The ILG Coint & Plick Awards

Coint & Plick 2008 #39: Prince of Persia

Posted in 2008 by trdn89 on February 23, 2010

17 points, 2 votes

Official game site

Jamescobo: Who gives a shit how easy it is? Have you seen how gorgeous this game is? Don’t you want to see as much of it as possible? Thank God it’s easy!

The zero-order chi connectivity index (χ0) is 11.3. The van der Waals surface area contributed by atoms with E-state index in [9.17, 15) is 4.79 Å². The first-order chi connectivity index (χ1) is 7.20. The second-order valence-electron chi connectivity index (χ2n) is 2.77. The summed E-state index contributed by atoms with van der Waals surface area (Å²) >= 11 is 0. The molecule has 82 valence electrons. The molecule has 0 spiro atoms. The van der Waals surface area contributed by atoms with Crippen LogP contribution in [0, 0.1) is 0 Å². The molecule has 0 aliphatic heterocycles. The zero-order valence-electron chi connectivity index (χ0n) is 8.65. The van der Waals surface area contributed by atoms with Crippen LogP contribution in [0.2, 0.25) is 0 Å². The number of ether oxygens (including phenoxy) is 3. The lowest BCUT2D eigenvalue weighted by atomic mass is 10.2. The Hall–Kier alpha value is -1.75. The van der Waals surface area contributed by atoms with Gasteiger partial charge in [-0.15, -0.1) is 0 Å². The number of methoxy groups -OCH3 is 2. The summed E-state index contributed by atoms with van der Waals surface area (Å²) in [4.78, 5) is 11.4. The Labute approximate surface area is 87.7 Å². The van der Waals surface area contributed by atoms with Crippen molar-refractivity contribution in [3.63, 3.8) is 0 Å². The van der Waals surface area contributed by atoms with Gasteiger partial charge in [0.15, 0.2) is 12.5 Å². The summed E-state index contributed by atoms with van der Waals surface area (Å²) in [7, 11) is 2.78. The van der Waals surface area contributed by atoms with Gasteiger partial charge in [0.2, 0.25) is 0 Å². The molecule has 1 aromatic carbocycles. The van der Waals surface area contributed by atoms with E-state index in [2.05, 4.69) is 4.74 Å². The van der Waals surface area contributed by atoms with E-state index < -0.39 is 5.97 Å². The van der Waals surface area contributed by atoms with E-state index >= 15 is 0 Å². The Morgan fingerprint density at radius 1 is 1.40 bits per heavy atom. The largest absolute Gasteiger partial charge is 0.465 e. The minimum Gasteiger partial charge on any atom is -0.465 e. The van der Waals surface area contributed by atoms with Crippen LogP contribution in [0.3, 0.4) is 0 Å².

Iroquois Pliskin: Think of it as ‘Parappa the Rapper meets Aquanaut’s Holiday’ and you’re getting in the right frame of mind to appreciate what it’s trying to accomplish. The series’ trademark acrobatic platforming has been reimagined as an exercise in rhythm-based gameplay: you hit various buttons with correct timing to transition from wallruns to bar swings to longjumps. By eliminating death from the scenario (your magical companion swoops in every time you fall into an abyss and cheerfully deposits you on the last bit of stable ground you touched), the game encourages you to traverse the game-world without stopping to think about your next move. And this is how Prince of Persia goads the player into pursuing its core experience: falling into a rhythm, sight-reading your path on the fly and losing yourself in the simple joys of motion. The legibility of the environments (there’s always clear visual cues– scratched-out patches on the wall, woodlined crevices, blocky hooks– that indicate the right course through the world) removes the ‘puzzle’ from ‘puzzle-platforming’, but your compensation is the fact that the world itself is a shimmering, colorful treasure. It’s the closest approximation of an inhabitable painting yet seen in video games, and over the eight hours it took me to complete the game its relentless beauty never wore on me. It’s a world that exists to be seen, not beaten. Bits of rhythm-based combat and simple lever-pulling puzzles interrupt the platforming at points, and while both are diverting, these elements seem to exist in order to punctuate the platforming segments rather than compel in their own right.

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